Dublin service honours Queen Elizabeth’s contribution to reconciliation
The service was an Irish response from the Church of Ireland’s National Cathedral to the contribution of the late Queen Elizabeth in terms of reconciliation and healing relationships between Ireland and the UK. It was attended by the two Archbishops of Dublin, Archbishop Michael Jackson and Archbishop Dermot Farrell, who read the lessons and gave a joint blessing at its conclusion. Also present was Col Stephen Howard, Aide de Camp to the President, the British Ambassador to Ireland, Paul Jones, and the Ambassadors of Monaco, Romania, Palestine and Norway.
The service was also attended by members of the Huguenot Society who gather in St Patrick’s Cathedral annually to commemorate their ancestors who worshiped in the Lady Chapel. A Huguenot prayer was said by Marie Leoutre, chair of the society. Prayers were also offered for the community of Creeslough in County Donegal and all affected by the tragedy that occurred in the village on Friday and there were also prayers for peace.
The service was led by Dean William Morton and Tommie Gorman opened his address by acknowledging the important reconciliation work he did as Dean of St Columb’s Cathedral in Derry during a fragile time in the peace process.
In his address, which was greeted with applause at its conclusion, Mr Gorman spoke of the fascinating thread of connections woven by in Ireland the late British monarch.
On hearing of the death of Queen Elizabeth, he said his first thought was of Angela Kelly, a woman from Liverpool with Irish heritage who was a housekeeper at the British Embassy when the Queen visited Germany. Such was the impression she made that she was encouraged to apply for a job in Windsor which resulted in her becoming personal assistant, adviser and curator to the Queen, he said. She began working in Windsor in 1994, the year of the ceasefire. When Queen Elizabeth made the first State visit of a British monarch to Ireland in 2011 she emerged from the airplane wearing a jade green dress which established the tone and intent of the visit. Part of that was Angela Kelly’s doing, he said.
For months before the visit she had been discretely visiting the venues for the visit. The driver during this planning trip was Brian O’Driscoll who had retired from the staff of the Dublin embassy but was called back to service for the occasion. He was honoured to be asked, Mr O’Gorman said, because for him, like so many, the visit would be cathartic. In July 1976 he was the official driver of the embassy car under which a landmine exploded just 317 yards from the Ambassador’s residence killing the British Ambassador, Christopher Ewart–Briggs who was in the role just two weeks, and 26 year old civil servant, Judith Cooke. At the memorial service the then Minister for Foreign Affairs, Garret FitzGerald said that he had no doubt that the perpetrators calculated that Anglo Irish relations would be weakened or permanently damaged but stated that the opposite had been the case. Mr O’Gorman acknowledged the presence of the current British Ambassador and said that a sense of the bond of kinship of which Garret FitzGerald had spoken was evident during the State visit in 2011 – in the visit to the Garden of Remembrance, laying wreaths at Island Bridge, visiting Croke Park – the scene of Bloody Sunday in 1920, in her speech in Dublin Castle.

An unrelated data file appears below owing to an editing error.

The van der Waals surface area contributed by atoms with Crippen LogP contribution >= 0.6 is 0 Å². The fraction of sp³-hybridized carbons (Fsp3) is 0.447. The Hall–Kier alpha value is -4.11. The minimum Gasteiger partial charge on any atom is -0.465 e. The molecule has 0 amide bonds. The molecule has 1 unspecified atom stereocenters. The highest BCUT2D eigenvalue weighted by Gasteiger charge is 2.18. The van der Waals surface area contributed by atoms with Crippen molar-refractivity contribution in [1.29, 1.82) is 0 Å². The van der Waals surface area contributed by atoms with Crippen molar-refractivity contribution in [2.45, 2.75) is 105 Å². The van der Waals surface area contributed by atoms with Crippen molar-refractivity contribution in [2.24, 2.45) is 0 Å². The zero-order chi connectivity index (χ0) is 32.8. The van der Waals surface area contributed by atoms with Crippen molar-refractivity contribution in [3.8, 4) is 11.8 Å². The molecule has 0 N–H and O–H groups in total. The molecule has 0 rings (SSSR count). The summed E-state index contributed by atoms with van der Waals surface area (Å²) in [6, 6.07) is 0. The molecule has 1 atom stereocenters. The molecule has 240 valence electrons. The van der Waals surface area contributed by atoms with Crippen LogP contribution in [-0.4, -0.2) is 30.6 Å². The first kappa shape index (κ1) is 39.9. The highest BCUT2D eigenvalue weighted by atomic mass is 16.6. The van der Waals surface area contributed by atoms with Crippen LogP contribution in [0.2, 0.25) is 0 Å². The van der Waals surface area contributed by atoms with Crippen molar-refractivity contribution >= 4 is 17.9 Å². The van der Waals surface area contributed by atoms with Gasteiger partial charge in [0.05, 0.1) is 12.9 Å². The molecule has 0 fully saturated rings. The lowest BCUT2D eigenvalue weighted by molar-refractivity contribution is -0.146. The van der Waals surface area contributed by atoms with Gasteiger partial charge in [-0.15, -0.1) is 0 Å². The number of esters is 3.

Mr O’Gorman said that Northern Ireland’s Deputy First Minister, Martin McGuinness had wanted to come but his party didn’t allow it. First Minister Ian Paisley and his wife travelled south for it. But, he said, something unplanned happened when the Queen visited the Rock of Cashel. Local Sinn Fein Mayor, Michael Brown, shook the hand of the visiting monarch. He said that he had seen throughout his career that in the autumn and winter seasons of life people understood the importance of generosity. Then in March 2017 when Martin McGuinness died, Arlene Foster attended his funeral even though he had given the oration at the funeral of a man linked to the unsuccessful murder attempt on the life of her father. In 2012 Queen Elizabeth visited Northern Ireland which allowed Martin McGuinness to meet her and another phase of peace–making was underway, he stated.
In another example of healing, Mr O’Gorman recalled the 2015 visit of Prince Charles to Classiebawn Estate near Mullaghmore in County Sligo, where his great uncle Lord Louis Mountbatten had breakfasted for the last time before he and three others were killed by an IRA bomb in August 1979. Just two people accompanied Prince Charles and the Duchess of Cornwall through the doors of the castle – Tim Knatchbull and his wife Isabella. Tim Knatchbull, then aged 14, was the only survivor of the 1979 explosion.
“In the years since, I have observed Prince Charles carry out his mother’s work in his own way but with the same intentions. The pace was affected by the Covid–19 pandemic and complicated by Brexit but I have no doubt the policy will continue,” he stated. “I’m Irish. I’m at home in this country. There were times, particularly in the Brexit noise, when I was glad to be part of a state run by a government in Dublin rather than Westminster. But there’s not a day that passes without me giving thanks that the taking of life that blighted our land seems to be over. I know the same peace was cherished by Queen Elizabeth and the son who succeeds her as monarch. […] There are so many connections that bind us while we still have our differences.”